Published March 16, 2005
WASHINGTON – A closely divided Senate voted to approve oil drilling in an Alaska wildlife refuge, a major victory for President George W. Bush (search) and a stinging defeat for environmentalists who have fought the idea for decades.
By a 51-49 vote, the Senate (search) on Wednesday put a refuge drilling provision in next year's budget, depriving opponents of the chance to use a filibuster to try to block it. Filibusters, which require 60 votes to overcome, have been used to defeat drilling proposals in the past.
"This project will keep our economy growing by creating jobs and ensuring that businesses can expand," Bush said in a statement. "And it will make America less dependent on foreign sources of energy, eventually by up to a million barrels of oil a day."
Environmentalists for years have fought such development, contending it would lead to a spider web of drilling platforms, pipelines and roads that would adversely impact the calving grounds of caribou, polar bears and millions of migratory birds that use the refuge's coastal plain.
Republican Sen. Ted Stevens (search) of Alaska, who has fought for 24 years to open the Arctic National Wildlife Refuge to oil companies, acknowledged it still could be "a long process" before a final drilling measure clears Congress. Lawmakers must agree on the final budget.
Also, the House did not include an Arctic refuge measure in its budget, a difference that will have to be worked out in future negotiations.
Nevertheless, the Senate made clear by Wednesday's vote that a majority now supports tapping what is believed to be 10.4 billions or more of barrels of oil within the refuge's 1.5 million-acre (600,000-hectare) coastal plain. Two years ago, a similar attempt to use the budget process to open the refuge failed by three votes.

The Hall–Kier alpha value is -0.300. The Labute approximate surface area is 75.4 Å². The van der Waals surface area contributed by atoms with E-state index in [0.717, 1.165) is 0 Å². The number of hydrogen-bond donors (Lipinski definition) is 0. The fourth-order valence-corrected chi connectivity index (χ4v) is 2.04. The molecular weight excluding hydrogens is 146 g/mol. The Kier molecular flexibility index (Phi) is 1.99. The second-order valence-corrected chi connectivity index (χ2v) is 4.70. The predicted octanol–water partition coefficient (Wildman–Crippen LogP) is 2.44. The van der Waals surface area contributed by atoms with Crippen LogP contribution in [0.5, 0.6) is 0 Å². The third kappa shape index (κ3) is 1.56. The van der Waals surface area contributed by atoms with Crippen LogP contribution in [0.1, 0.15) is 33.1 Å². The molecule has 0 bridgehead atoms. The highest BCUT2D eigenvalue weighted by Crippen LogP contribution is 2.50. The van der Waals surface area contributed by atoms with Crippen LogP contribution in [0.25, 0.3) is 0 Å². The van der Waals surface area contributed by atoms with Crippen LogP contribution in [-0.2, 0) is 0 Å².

But that was before Republicans last November expanded their majority, adding several senators who favor drilling. Only seven Republicans, all moderates, bucked their party Wednesday and voted with most Democrats against opening the refuge.
Environmentalists said while the vote was disappointing, they haven't given up the fight. "It only strengthens our resolve to protect America's most pristine national wildlife refuge for our children's future," said Larry Schweiger, president of the National Wildlife Federation.
"The battle is far from over," said Lexi Keogh of the Alaska Wilderness League. She said environmentalists will push to keep the ANWR provision out of a final budget document.
The oil industry has sought for more than two decades to get access to the oil. In 1980, Congress said the oil could be developed, but only if lawmakers specifically authorized the Interior Department to sell oil leases. Repeatedly Congress has failed to do so.
Drilling opponents argued that more oil would be saved than ANWR could produce if Congress enacted an energy policy focusing on conservation, more efficient cars and trucks and increased reliance on renewable fuels.
Drilling supporters countered that the refuge's oil can be pumped while still protecting the environment and wildlife.
Modern technology, drilling techniques and environmental restrictions would dramatically limit the industrial footprint that would be left on the tundra and protect wildlife, said Murkowski. "We know we've got to do it right. ... It's a fragile environment."
One Republican senator after another argued that with foreign imports accounting for more than half of the oil America uses, every available barrel should be pursued. The Alaska refuge represents the largest potential onshore oil find in the country, they said.
But drilling opponents rejected the suggestion that ANWR's oil would have much impact on global markets, today's high oil and gasoline prices, or the continued U.S. reliance on foreign producers.